Read more:

The Story of Silent Spring. How a courageous woman took on the chemical industry and raised important questions about humankind’s impact …

http://www.rachelcarson.org/

Perhaps the finest nature writer of the Twentieth Century, Rachel Carson (1907-1964) is remembered more today as the woman who challenged the notion that …

 

To view more Neal Maine images, please visit  www.fairweatherhouseandgallery.com

 

 “A Family Affair” by Neal Maine/ PacificLight Images.

Canada geese and goslings. 

Neawanna Creek, Seaside, Oregon

May 2018

Image back-story: Female Canada goose (on the left) leaving the nest on top of a tree snag after 26 days of incubating eggs.  Eight goslings (just hatched moments before) are attempting to follow.  Male Canada goose  (on the right) honks a directive and lines the eight on a log  that reaches down to the ground.  Goslings follow the male. At the gallery, there is a notebook of images capturing the event, quite aptly titled,  “Neal Maine’s Wide Goose Chase.”

Fun facts:

Nest site (chosen by female) is usually on slightly elevated dry ground near water, with good visibility. Nest (built by female) is slight depression with shallow bowl of sticks, grass, weeds, moss, lined with down. Male defends territory with displays, including lowering head almost to ground with bill slightly raised and open, hissing; also pumps head up and down while standing. May mate for life.

For more info, go to http://www.audubon.org/field-guide/bird/canada-goose

 

During the mating season Canada geese lose all their feathers and they are not able to fly until their feathers grow back. The female Canada goose may lay up to nine eggs and the male protects them for nearly 28 days until the goslings hatch. The migration route of Canada geese never change. In fact, they use the same route every year. Canada goose live up to 10 to 24 years in the wild.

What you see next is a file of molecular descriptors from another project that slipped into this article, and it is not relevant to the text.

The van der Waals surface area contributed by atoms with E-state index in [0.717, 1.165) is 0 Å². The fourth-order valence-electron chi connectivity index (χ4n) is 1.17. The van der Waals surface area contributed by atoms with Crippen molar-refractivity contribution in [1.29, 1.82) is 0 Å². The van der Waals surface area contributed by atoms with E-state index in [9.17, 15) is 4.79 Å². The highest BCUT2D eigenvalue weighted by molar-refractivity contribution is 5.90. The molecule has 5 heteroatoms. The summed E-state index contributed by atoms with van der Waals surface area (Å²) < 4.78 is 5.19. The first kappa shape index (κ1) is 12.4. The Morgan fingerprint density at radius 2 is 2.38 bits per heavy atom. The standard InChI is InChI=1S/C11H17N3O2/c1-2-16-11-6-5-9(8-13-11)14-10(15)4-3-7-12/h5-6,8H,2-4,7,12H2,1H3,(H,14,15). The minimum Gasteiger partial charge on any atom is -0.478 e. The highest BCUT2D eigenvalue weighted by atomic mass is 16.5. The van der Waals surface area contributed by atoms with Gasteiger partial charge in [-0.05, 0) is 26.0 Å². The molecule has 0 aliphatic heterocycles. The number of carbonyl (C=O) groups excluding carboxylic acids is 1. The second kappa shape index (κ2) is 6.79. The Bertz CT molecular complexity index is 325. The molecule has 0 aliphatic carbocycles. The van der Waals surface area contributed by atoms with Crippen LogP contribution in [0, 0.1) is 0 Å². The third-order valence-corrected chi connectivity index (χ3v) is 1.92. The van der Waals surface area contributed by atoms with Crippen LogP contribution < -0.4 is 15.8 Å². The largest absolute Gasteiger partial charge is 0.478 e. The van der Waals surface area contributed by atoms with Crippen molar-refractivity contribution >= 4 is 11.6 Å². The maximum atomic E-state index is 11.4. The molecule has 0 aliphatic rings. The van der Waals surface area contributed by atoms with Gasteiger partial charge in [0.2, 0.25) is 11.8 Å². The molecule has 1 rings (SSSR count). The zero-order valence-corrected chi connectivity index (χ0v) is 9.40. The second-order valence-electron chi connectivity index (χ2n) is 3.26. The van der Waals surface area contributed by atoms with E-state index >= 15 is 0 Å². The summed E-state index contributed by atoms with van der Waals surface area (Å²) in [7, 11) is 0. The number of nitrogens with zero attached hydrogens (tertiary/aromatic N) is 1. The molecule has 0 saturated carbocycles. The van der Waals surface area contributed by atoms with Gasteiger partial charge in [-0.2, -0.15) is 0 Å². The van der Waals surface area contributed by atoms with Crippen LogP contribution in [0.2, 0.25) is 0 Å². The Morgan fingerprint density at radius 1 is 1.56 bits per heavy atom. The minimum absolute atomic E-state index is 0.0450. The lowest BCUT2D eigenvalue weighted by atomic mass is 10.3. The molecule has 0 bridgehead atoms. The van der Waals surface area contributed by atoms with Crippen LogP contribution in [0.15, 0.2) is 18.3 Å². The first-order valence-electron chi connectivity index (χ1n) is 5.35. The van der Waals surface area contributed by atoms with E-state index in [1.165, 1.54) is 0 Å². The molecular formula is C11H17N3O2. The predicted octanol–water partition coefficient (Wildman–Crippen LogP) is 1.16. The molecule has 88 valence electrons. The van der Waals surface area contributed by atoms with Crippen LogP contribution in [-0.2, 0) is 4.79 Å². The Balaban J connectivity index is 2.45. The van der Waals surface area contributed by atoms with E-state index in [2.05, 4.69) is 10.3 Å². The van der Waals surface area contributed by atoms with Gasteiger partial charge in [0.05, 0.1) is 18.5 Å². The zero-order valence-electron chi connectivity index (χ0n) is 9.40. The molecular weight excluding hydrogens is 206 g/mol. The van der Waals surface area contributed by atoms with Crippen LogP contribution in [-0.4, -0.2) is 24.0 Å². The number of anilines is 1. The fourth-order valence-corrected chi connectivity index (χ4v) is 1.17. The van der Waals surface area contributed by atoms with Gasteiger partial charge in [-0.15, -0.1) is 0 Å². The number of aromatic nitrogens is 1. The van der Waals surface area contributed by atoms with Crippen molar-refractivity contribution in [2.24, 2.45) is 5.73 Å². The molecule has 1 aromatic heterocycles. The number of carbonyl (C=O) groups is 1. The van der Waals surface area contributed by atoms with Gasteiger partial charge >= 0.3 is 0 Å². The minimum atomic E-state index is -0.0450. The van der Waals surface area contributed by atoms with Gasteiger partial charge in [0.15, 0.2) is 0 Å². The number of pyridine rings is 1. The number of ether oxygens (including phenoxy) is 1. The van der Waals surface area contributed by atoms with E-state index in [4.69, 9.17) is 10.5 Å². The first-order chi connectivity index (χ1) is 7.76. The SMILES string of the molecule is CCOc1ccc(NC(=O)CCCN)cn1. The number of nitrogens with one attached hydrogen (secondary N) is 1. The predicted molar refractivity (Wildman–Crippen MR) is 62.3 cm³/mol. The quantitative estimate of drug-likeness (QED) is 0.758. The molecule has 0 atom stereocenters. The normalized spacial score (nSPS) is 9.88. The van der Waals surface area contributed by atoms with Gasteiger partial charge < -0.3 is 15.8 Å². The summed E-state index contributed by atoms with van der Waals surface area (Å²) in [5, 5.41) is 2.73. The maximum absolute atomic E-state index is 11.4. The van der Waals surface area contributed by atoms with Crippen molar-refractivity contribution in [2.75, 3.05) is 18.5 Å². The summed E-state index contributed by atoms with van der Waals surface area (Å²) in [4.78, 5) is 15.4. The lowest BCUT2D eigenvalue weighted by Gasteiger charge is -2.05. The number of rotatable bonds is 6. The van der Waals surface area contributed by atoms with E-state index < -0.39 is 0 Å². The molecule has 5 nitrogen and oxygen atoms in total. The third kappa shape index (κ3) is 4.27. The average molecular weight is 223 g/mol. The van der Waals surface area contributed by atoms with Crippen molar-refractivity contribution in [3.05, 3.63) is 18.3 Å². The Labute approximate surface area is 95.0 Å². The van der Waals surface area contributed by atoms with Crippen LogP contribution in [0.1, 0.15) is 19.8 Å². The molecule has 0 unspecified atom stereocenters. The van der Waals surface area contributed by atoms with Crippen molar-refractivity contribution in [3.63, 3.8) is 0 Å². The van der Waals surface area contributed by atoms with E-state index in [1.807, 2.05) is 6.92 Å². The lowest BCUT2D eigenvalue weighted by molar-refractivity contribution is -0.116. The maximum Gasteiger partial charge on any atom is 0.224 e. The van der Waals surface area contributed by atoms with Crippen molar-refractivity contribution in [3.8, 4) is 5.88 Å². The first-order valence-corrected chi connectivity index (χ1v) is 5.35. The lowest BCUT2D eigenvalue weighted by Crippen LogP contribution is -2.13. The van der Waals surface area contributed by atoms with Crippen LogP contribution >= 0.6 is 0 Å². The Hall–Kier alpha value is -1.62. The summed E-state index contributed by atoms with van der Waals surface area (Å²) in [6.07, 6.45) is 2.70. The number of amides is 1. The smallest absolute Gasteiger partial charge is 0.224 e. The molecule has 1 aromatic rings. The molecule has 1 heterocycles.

Adult Canada geese have about 13 different calls, ranging from low clucks and murmurs communicated while feeding and loud greeting and alarm calls. Goslings even start to communicate with their parents while they are still in the egg.  A gosling can make a call, or peep, if it is distressed or content. Baby goslings are able to eat, swim and walk from the moment they are born.

 

For more info, go to https://www.canadiangeographic.ca/article/animal-facts-canada-goose

 

 

 

“It’s Play Day” by Neal Maine/ PacificLight Images.

 Eight jubilant goslings.

Hatching to land and water,  approx. 3 minutes!

Neawanna Creek, Seaside, Oregon

May 2018

 

 

Indeed, eight Jubilant goslings showing joy, satisfaction and triumph as they touch land for the first time, just moments after hatching.

 

The ubiquitous Canada goose is one of the best known birds in North America. It is found in every contiguous U.S. state and Canadian province at one time of the year or another.